OPEC’s refusal to impose production limits and an evolving global marketplace signal diminished clout for the oil cartel.
When OPEC ministers once again failed to agree on production limits to bolster oil prices in early June, it was yet another signal that the days of the oil cartel’s dominance in the global marketplace are over.
Members of the Organization of Petroleum Exporting Countries may continue to be important players in world oil markets, but “the cartel has lost its privileged ability to control global oil prices,” according to Global Risk Insights, which assesses political and business risk around the world.
OPEC nations, led by Saudi Arabia, traditionally have been the world’s swing oil producers, with enough reserves and daily production to control the price of oil. But that has changed in recent years as the United States, Russia and other smaller non-OPEC countries increased production.
Non-OPEC production rises
Total OPEC production is nearly 37 million barrels a day compared to non-OPEC production of nearly 57 million barrels daily, according to Global Risk Insights.
Despite waning influence, OPEC’s refusal to set production limits has played a major role in creating an oil glut, precipitating a two-year crisis that has seen the price of oil drop to as low as $26 per barrel earlier this year before climbing to $52 this month. That compares to prices of about $110 per barrel in 2014, when the crisis began.
Some OPEC nations, led by Saudi Arabia, have been willing to absorb the financial shocks of plummeting oil prices in order to preserve market share, reasoning that the low prices would drive competitors, notably U.S. shale oil producers, out of business.
OPEC has rebuffed calls to limit production by members Algeria and Venezuela, which have been hard hit by the slump.
Saudis take a financial hit
Saudi Arabia itself has not been immune to the financial impact of low oil prices.
The Gulf nation has spent more than $150 billion of its reserves in less than two years and posted a deficit of $98 billion last year.
Earlier this year, the Saudis borrowed $10 billion from a consortium of international banks, its first foreign debt in 25 years. The government also was considering asking creditors to take IOUs because it cannot pay its bills.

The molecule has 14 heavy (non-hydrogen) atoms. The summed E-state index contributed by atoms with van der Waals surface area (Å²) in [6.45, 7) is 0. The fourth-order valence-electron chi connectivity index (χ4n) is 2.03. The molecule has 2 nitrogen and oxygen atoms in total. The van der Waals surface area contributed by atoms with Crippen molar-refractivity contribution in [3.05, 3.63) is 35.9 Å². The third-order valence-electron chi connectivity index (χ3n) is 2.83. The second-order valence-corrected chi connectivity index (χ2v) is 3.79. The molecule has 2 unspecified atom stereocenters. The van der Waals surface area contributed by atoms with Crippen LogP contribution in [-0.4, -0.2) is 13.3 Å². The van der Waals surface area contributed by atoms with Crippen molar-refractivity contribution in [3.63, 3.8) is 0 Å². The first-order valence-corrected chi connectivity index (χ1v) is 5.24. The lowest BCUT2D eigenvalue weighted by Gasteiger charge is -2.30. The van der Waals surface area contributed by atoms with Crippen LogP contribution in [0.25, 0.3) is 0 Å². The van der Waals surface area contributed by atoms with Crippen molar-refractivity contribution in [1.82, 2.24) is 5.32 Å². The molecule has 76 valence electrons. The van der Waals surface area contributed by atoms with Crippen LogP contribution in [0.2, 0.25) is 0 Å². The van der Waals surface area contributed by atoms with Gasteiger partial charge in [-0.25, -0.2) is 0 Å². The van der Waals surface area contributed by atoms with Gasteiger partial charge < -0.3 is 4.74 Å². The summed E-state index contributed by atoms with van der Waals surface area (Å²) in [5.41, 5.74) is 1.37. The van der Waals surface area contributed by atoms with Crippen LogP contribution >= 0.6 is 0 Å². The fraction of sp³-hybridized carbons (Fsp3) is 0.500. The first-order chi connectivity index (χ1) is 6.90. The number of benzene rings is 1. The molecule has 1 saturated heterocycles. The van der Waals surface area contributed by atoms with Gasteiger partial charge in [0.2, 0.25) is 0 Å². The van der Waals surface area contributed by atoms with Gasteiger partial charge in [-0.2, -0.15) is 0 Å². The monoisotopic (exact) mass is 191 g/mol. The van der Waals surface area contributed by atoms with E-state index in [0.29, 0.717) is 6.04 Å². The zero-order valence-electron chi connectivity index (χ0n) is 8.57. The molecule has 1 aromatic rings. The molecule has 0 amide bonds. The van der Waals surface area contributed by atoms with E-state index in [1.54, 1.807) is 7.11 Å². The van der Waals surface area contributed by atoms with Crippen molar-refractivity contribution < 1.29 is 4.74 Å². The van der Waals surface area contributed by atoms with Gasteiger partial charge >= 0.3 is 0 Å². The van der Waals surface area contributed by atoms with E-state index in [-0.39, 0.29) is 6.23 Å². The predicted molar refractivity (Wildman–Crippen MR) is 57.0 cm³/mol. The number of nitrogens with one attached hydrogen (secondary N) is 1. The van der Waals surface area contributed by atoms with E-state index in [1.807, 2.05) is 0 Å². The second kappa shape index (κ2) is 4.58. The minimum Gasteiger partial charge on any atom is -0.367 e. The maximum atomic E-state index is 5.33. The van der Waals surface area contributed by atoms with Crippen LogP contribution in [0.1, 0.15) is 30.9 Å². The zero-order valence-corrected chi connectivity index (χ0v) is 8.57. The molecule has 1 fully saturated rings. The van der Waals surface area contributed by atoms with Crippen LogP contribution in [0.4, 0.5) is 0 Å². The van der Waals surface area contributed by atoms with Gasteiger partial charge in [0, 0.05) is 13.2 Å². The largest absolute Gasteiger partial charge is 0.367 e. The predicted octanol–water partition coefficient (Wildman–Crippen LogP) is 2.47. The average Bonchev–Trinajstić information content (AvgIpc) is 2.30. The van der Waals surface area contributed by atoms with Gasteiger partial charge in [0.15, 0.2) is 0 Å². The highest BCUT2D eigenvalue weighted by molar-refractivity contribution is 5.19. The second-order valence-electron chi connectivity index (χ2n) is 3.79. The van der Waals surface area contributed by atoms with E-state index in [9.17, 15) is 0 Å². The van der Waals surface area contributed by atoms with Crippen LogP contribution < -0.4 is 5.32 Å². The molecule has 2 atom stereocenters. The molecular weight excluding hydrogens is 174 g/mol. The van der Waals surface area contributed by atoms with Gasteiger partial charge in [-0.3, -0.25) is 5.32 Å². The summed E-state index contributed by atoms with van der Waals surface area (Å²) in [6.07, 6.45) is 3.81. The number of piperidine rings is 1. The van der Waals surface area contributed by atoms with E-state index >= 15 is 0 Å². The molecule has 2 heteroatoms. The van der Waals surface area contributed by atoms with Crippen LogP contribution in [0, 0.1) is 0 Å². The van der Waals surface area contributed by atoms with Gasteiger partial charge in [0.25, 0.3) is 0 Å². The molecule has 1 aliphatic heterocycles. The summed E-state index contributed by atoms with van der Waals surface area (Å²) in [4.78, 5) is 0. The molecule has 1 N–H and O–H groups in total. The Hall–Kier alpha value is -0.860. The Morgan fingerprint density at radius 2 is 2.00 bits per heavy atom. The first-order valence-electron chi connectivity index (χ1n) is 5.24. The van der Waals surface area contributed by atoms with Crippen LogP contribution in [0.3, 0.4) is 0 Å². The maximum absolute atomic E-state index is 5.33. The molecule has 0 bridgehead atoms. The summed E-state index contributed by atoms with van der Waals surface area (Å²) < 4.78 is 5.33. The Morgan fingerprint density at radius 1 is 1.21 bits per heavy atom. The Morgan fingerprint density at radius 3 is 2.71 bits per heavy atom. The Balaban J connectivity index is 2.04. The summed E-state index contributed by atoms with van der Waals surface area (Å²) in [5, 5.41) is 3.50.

The OPEC strategy to let oil prices fall in order to wound its competitors has had mixed results, especially in the United States.
While 59 shale oil companies in the U.S. have filed for bankruptcy, production has dropped only slightly because of more efficient production. While financially troubled, the U.S. shale production should be able to rebound quickly once oil prices start rising, perhaps as early as next year.
Deal with Russia falls through
OPEC also came under fire from a top Russian oil executive in the spring, after a proposed deal between OPEC and Russia to freeze output fell through.
Igor Sechin, an ally of President Vladimir Putin, said tensions between Saudi Arabia and fellow OPEC member Iran have undermined the oil cartel. Saudi Arabia and Iran are vying for political dominance in the Middle East, and Iran, freed from Western economic sanctions, has vowed to significantly increase its oil exports.
“At the moment a number of objective factors exclude the possibility for any cartels to dictate their will to the market,’’ Sechin said. “As for OPEC, it has practically stopped existing as a united organization.”
Saudis pledge economic reform
Meanwhile, the Saudis have pledged sweeping economic reforms that signal their intention to go their own way on oil prices.
The reforms aim to diversify the country’s oil-dependent economy by increasing non-oil revenue to $141 billion by 2020. However, Saudi Arabia said it would maintain its output of 12.5 million barrels per day until 2020.
Deputy Crown Prince Mohammed bin Salman said his hope was that in 20 years the country would no longer be oil-dependent. The Saudi kingdom relies on oil for 80% of its revenue.
Saudi Arabia has vast oil reserves and has modernized production at a time when other oil producers including Venezuela and Iran have let their industries deteriorate.
At the OPEC meeting in early June, the Saudi oil minister also alluded to the waning clout of the cartel, saying that the market would determine prices.
“I think managing in the traditional way that we tried in the past may never come again,” Khalid al-Falih. Oil producers should “let the market forces continue to seek and find that equilibrium price between supply and demand.”